Patent Citations
Cited PatentFiling datePublication dateApplicantTitle
US5453294 *Apr 16, 1993Sep 26, 1995Mitsubishi Materials CorporationMethod of controlling crystal orientation of PZT and PLZT thin films on platinum substrates
US5798903 *Dec 26, 1995Aug 25, 1998Bell Communications Research, Inc.Electrode structure for ferroelectric capacitor integrated on silicon
US6307214 *May 27, 1998Oct 23, 2001Semiconductor Energy Laboratory Co., Ltd.Semiconductor thin film and semiconductor device
US6387225 *Sep 15, 1998May 14, 2002Seiko Epson CorporationSputtering lead zirconate titanate in oxygen-free environment; heat treatment
US6555886 *Jan 24, 2002Apr 29, 2003Agency Of Industrial Science And TechnologyDevice having two perovskite crystalline layers that shows hysteresis and piezoelectric behavior
US6707230 *May 29, 2002Mar 16, 2004University Of North Carolina At CharlotteClosed loop control systems employing relaxor ferroelectric actuators
US6717337 *May 23, 2001Apr 6, 2004The United States Of America As Represented By The Secretary Of The NavyPiezoelectric acoustic actuator
US6946030 *Nov 12, 2002Sep 20, 2005Wacker-Chemie GmbhMethod for the production of a silica glass crucible with crystalline regions from a porous silica glass green body
US7083270 *Jun 16, 2003Aug 1, 2006Matsushita Electric Industrial Co., Ltd.Piezoelectric element, ink jet head, angular velocity sensor, method for manufacturing the same, and ink jet recording apparatus
US20010013311 *Dec 13, 2000Aug 16, 2001Shinji MigitaEpitaxial compound structure and device comprising same
US20020126185May 15, 2002Sep 12, 2002Masami MuraiPiezoelectric element and manufacturing method and manufacturing device thereof
US20030016895 *Jul 23, 2001Jan 23, 2003Motorola, Inc.Structure and method for fabricating semiconductor structures and devices utilizing photonic crystals
US20030026515 *Aug 1, 2001Feb 6, 2003Motorola, Inc.Monolithic tunable wavelength multiplexers and demultiplexers and methods for fabricating same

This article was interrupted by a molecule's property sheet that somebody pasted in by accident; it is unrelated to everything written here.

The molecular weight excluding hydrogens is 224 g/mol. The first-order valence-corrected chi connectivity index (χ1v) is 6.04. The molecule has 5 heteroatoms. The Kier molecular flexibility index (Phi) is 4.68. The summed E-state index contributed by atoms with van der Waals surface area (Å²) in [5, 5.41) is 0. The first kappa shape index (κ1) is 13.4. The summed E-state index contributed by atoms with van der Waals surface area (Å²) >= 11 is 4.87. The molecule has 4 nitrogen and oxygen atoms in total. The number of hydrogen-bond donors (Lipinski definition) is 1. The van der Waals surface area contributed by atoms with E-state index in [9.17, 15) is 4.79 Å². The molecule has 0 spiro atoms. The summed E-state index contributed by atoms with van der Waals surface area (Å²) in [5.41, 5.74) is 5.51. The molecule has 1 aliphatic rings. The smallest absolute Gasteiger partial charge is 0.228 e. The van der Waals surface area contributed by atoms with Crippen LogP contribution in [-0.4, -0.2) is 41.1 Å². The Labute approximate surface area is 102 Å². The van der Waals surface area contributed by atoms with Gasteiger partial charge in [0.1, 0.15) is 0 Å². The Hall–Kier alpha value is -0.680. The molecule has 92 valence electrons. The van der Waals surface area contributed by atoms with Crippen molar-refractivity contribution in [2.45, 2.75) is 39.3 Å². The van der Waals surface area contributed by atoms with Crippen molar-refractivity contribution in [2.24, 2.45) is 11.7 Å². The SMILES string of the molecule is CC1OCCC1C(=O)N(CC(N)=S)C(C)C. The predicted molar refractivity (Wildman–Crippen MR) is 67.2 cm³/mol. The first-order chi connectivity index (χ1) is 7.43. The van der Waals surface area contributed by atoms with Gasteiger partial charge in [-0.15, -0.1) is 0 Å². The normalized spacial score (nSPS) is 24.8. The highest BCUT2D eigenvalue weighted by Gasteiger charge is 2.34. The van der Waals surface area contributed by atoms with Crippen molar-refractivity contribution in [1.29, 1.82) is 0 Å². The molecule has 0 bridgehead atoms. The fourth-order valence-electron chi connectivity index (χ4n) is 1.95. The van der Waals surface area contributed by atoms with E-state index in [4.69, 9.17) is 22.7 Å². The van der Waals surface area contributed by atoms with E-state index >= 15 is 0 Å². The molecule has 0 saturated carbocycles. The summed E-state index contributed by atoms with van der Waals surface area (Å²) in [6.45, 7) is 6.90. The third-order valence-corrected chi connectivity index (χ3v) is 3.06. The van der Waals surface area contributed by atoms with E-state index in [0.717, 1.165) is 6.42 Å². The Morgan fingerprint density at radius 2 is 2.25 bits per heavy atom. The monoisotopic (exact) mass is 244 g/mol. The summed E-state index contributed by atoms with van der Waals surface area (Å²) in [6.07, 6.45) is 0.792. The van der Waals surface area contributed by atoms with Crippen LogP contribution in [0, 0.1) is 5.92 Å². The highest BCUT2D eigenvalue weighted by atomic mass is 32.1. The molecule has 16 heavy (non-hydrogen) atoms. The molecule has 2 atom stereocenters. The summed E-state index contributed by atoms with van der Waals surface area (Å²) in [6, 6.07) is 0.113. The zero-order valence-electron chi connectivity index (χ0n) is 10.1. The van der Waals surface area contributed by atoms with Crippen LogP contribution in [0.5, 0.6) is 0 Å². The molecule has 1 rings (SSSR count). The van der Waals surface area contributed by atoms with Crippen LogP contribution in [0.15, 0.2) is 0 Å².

US20030222943 *Feb 19, 2003Dec 4, 2003Seiko Epson CorporationPiezoelectric actuator, liquid jetting head and liquid jetting device using the same
US20040125176 *Sep 22, 2003Jul 1, 2004Canon Kabushiki KaishaComposition for forming piezoelectric, method for producing piezoelectric film, piezoelectric element and ink jet recording head
US20050018019 *Jun 15, 2004Jan 27, 2005Seiko Epson CorporationPiezoelectric element, ink jet recording head, ink jet printer, surface acoustic wave element, frequency-dependent filter, oscillator, electronic circuit, thin film piezoelectric resonator, and electronic apparatus
US20050082943 *Aug 30, 2004Apr 21, 2005Canon Kabushiki KaishaPiezoelectric element, ink jet recording head and producing method for piezoelectric element
US20050109456 *Jul 2, 2004May 26, 2005Seiko Epson CorporationMethod of forming piezoelectric layer, heating apparatus used in the same, piezoelectric layer, and piezoelectric element
US20050127780 *Dec 8, 2004Jun 16, 2005Canon Kabushiki KaishaDielectric thin film element, piezoelectric actuator and liquid discharge head, and method for manufacturing the same
US20050179342 *May 15, 2003Aug 18, 2005Takamitsu HiguchiPiezoelectric actuator and liquid jet head
EP1137078A2Mar 22, 2001Sep 26, 2001Seiko Epson CorporationPiezoelectric element and manufacturing method and manufacturing device thereof
JP2001080995A * Title not available
JP2001274472A * Title not available
JP2002370354A * Title not available
JP2004066600A Title not available
JP2005203613A Title not available
JPH1081016A Title not available
Non-Patent Citations